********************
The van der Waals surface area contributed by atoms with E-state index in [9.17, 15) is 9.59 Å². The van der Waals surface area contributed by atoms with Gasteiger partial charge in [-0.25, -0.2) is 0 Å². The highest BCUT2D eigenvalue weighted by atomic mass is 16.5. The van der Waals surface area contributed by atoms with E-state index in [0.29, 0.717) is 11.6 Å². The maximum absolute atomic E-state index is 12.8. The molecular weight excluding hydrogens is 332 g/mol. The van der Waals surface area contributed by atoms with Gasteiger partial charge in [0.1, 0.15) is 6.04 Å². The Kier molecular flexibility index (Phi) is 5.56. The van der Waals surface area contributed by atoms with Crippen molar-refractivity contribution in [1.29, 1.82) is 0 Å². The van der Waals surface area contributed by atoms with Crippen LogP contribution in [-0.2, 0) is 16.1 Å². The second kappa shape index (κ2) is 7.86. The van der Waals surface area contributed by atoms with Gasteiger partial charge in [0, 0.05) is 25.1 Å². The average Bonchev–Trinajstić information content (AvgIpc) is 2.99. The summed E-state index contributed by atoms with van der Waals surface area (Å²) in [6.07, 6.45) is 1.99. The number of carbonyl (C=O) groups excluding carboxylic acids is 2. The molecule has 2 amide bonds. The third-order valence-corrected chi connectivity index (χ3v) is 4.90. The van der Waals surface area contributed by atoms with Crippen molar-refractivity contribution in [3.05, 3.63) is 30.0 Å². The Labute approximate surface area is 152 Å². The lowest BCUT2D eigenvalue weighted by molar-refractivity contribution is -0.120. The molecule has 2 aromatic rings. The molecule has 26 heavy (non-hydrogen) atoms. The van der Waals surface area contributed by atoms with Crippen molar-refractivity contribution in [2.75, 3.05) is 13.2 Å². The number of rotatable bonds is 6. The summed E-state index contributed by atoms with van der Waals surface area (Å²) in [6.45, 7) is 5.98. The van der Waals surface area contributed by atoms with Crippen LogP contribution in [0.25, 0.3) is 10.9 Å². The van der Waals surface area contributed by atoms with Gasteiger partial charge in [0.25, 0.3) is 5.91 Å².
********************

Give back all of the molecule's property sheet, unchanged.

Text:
The van der Waals surface area contributed by atoms with E-state index in [9.17, 15) is 9.59 Å². The van der Waals surface area contributed by atoms with Gasteiger partial charge in [-0.25, -0.2) is 0 Å². The highest BCUT2D eigenvalue weighted by atomic mass is 16.5. The van der Waals surface area contributed by atoms with E-state index in [0.29, 0.717) is 11.6 Å². The maximum absolute atomic E-state index is 12.8. The molecular weight excluding hydrogens is 332 g/mol. The van der Waals surface area contributed by atoms with Gasteiger partial charge in [0.1, 0.15) is 6.04 Å². The Kier molecular flexibility index (Phi) is 5.56. The van der Waals surface area contributed by atoms with Crippen molar-refractivity contribution in [1.29, 1.82) is 0 Å². The van der Waals surface area contributed by atoms with Crippen LogP contribution in [-0.2, 0) is 16.1 Å². The second kappa shape index (κ2) is 7.86. The van der Waals surface area contributed by atoms with Gasteiger partial charge in [0, 0.05) is 25.1 Å². The average Bonchev–Trinajstić information content (AvgIpc) is 2.99. The summed E-state index contributed by atoms with van der Waals surface area (Å²) in [6.07, 6.45) is 1.99. The number of carbonyl (C=O) groups excluding carboxylic acids is 2. The molecule has 2 amide bonds. The third-order valence-corrected chi connectivity index (χ3v) is 4.90. The van der Waals surface area contributed by atoms with Crippen molar-refractivity contribution in [3.05, 3.63) is 30.0 Å². The Labute approximate surface area is 152 Å². The lowest BCUT2D eigenvalue weighted by molar-refractivity contribution is -0.120. The molecule has 2 aromatic rings. The molecule has 26 heavy (non-hydrogen) atoms. The van der Waals surface area contributed by atoms with Crippen molar-refractivity contribution in [2.75, 3.05) is 13.2 Å². The number of rotatable bonds is 6. The summed E-state index contributed by atoms with van der Waals surface area (Å²) in [6.45, 7) is 5.98. The van der Waals surface area contributed by atoms with Crippen LogP contribution in [0.25, 0.3) is 10.9 Å². The van der Waals surface area contributed by atoms with Gasteiger partial charge in [0.25, 0.3) is 5.91 Å².